Chapter 24. Do the Effects of Expansionary Monetary Policy Shocks on Output Persistence Depend on Inflation Regimes?

Evidence shows that expansionary monetary policy shocks raise output persistence more when inflation is below or equal to 6 % than when it is above 6 %. Output persistence rises more to a scenario of successive policy rate cuts of varying magnitude than a constant policy rate change scenario. The findings indicate that low economic policy uncertainty magnifies the output persistence response to expansionary monetary policy shocks. By contrast, high economic policy uncertainty lowers the output persistence response to an expansionary monetary policy shock. In policy terms, this implies that a larger expansionary monetary policy shock than expected will raise output persistence significantly and the amplification effects will be enlarged when inflation is in the low inflation regime.

Eliphas Ndou, Thabo Mokoena

Chapter 25. Output and Policy Ineffectiveness Proposition: A Perspective from Single Regression Equations

Evidence shows that the impact of a one percentage point increase in nominal GDP growth on real GDP growth is larger in the low inflation regime than in the high inflation regime. In addition, evidence from the logistic smooth transition autoregression model indicates that the optimal inflation threshold values are around 4.4–4.57 % and these values are within the current 3–6 % inflation band. This evidence suggests that price stability matters for the size of the impact of a positive nominal demand shock (such as expansionary monetary policy shocks) on real GDP growth based on the 6% inflation threshold. Therefore, there is a high likelihood that expansionary monetary policy shocks in the low inflation regime will raise real GDP growth more than in the high inflation regime.

Eliphas Ndou, Thabo Mokoena

Economic Policy Uncertainty, Expansionary Monetary Policy and Fiscal Policy Multipliers

Frontmatter

Chapter 26. Does the Economic Policy Uncertainty Channel Impact the Influence of Expansionary Monetary Policy Changes on Output Dynamics?

Evidence shows that an elevated economic policy uncertainty shock slows down economic growth, which is consistent with the real option theory. In addition, evidence shows that low economic policy uncertainty amplifies the economic growth reaction to an unexpected cut in the repo rate. By contrast, the actual economic growth rises less than the counterfactual responses in the high economic policy uncertainty regime. From policy perspective, policymakers anticipating a certain magnitude of the impact from stimulatory policy shock should consider economic policy uncertainty regimes in their policy decisions; otherwise policy effects may fall short of their expectations and induce more uncertainty.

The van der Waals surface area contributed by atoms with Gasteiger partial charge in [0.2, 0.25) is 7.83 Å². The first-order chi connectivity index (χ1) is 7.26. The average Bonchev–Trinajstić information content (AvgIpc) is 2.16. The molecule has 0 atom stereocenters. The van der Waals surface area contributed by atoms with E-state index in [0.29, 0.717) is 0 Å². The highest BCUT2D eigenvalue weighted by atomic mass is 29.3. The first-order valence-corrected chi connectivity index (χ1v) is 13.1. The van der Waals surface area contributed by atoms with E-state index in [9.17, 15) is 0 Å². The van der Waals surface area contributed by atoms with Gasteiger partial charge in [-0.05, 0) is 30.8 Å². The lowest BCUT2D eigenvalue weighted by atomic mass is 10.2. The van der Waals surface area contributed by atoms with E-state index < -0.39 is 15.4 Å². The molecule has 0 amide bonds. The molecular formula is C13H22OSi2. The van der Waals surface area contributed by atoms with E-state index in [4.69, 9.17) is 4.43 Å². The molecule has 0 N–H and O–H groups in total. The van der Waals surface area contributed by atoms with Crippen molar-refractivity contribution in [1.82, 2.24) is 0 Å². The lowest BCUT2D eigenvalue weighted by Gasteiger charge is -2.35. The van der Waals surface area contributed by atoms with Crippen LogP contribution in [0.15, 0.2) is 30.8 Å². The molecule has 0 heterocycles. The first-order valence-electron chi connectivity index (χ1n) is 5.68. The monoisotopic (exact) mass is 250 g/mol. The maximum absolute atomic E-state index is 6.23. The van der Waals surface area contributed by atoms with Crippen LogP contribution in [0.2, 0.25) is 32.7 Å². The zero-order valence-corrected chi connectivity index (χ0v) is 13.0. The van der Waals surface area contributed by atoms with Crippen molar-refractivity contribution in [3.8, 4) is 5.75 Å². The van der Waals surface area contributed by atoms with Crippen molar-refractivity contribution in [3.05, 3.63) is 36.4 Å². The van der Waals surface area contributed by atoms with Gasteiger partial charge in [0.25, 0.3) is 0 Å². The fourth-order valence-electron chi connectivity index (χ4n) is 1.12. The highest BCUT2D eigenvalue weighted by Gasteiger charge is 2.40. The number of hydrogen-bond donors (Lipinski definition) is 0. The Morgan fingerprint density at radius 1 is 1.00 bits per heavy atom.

Eliphas Ndou, Thabo Mokoena

Chapter 27. How Does Inflation Impact the Effects of Expansionary Monetary Policy and Fiscal Policies on Real GDP Growth?

Evidence indicates the magnitudes of the multiplier effects of expansionary monetary and fiscal policies on output are bigger in the low inflation environment and low economic policy uncertainty regime than in the high inflation regime. The high trend inflation and elevated economic policy uncertainty dampen the multiplier effects of expansionary policies. Therefore low inflation and low economic policy uncertainty environments are needed to propagate the stimulatory effects of expansionary policies on GDP growth.

Eliphas Ndou, Thabo Mokoena

Chapter 28. The Time-Varying Pass-Through of the Lending Rate Responses to the Repo Rate Changes and Loan Intermediation Mark-Ups

We find that the interest rate pass-through and the loan intermediation mark-up move in opposite directions. A high (low) mark-up is accompanied by a low (high) interest rate pass-through. The interest rate pass-through coefficient is higher pre-2009M1 and the mark-up is lower pre-2009 compared to other samples. The reduced interest rate pass-through and higher loan intermediation mark-up post-2009 might indicate the role of the risk premium attached to weak and low economic growth and the accompanying instabilities during this period. In addition, the results show that the size of the interest rate pass-through and loan intermediation mark-up differs across the monetary policy tightening and loosening cycles.

Eliphas Ndou, Thabo Mokoena

Chapter 29. Do Economic Policy Uncertainty Shocks Impact the Bank Lending Rate Margins?

Evidence indicates that positive economic policy uncertainty shocks raise bank lending rate margins. By contrast, the negative economic policy uncertainty shock lowers bank lending rate margins. The counterfactual VAR evidence shows that inflation below 6 % dampens the actual rise in the bank lending rate margins following positive economic policy uncertainty shocks. Thus policymakers should consider that, a large reduction in the repo rate than expected is needed to overcome the mitigating effects of elevated economic policy uncertainty in raising the bank lending rate margins even in a low inflation environment.

Eliphas Ndou, Thabo Mokoena

Chapter 30. Does Economic Policy Uncertainty Impact the Pass-Through of the Repo Rate to the Bank Lending Rates?